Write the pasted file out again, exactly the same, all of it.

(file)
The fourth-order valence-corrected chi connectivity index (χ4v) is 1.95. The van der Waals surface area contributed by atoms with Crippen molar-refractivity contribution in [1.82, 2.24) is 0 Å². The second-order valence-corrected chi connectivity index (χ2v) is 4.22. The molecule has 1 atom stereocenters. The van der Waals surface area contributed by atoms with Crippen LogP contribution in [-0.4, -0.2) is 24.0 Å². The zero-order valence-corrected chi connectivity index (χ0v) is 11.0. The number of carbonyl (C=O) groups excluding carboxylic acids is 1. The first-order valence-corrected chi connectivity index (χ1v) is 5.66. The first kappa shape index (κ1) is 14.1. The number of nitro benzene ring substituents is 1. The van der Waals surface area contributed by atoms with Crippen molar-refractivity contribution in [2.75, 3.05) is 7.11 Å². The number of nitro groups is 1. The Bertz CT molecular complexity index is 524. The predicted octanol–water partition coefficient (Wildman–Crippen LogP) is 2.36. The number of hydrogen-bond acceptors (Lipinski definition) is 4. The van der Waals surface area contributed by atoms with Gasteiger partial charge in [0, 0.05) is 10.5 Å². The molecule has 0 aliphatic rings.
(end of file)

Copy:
The fourth-order valence-corrected chi connectivity index (χ4v) is 1.95. The van der Waals surface area contributed by atoms with Crippen molar-refractivity contribution in [1.82, 2.24) is 0 Å². The second-order valence-corrected chi connectivity index (χ2v) is 4.22. The molecule has 1 atom stereocenters. The van der Waals surface area contributed by atoms with Crippen LogP contribution in [-0.4, -0.2) is 24.0 Å². The zero-order valence-corrected chi connectivity index (χ0v) is 11.0. The number of carbonyl (C=O) groups excluding carboxylic acids is 1. The first-order valence-corrected chi connectivity index (χ1v) is 5.66. The first kappa shape index (κ1) is 14.1. The number of nitro benzene ring substituents is 1. The van der Waals surface area contributed by atoms with Crippen molar-refractivity contribution in [2.75, 3.05) is 7.11 Å². The number of nitro groups is 1. The Bertz CT molecular complexity index is 524. The predicted octanol–water partition coefficient (Wildman–Crippen LogP) is 2.36. The number of hydrogen-bond acceptors (Lipinski definition) is 4. The van der Waals surface area contributed by atoms with Gasteiger partial charge in [0, 0.05) is 10.5 Å². The molecule has 0 aliphatic rings.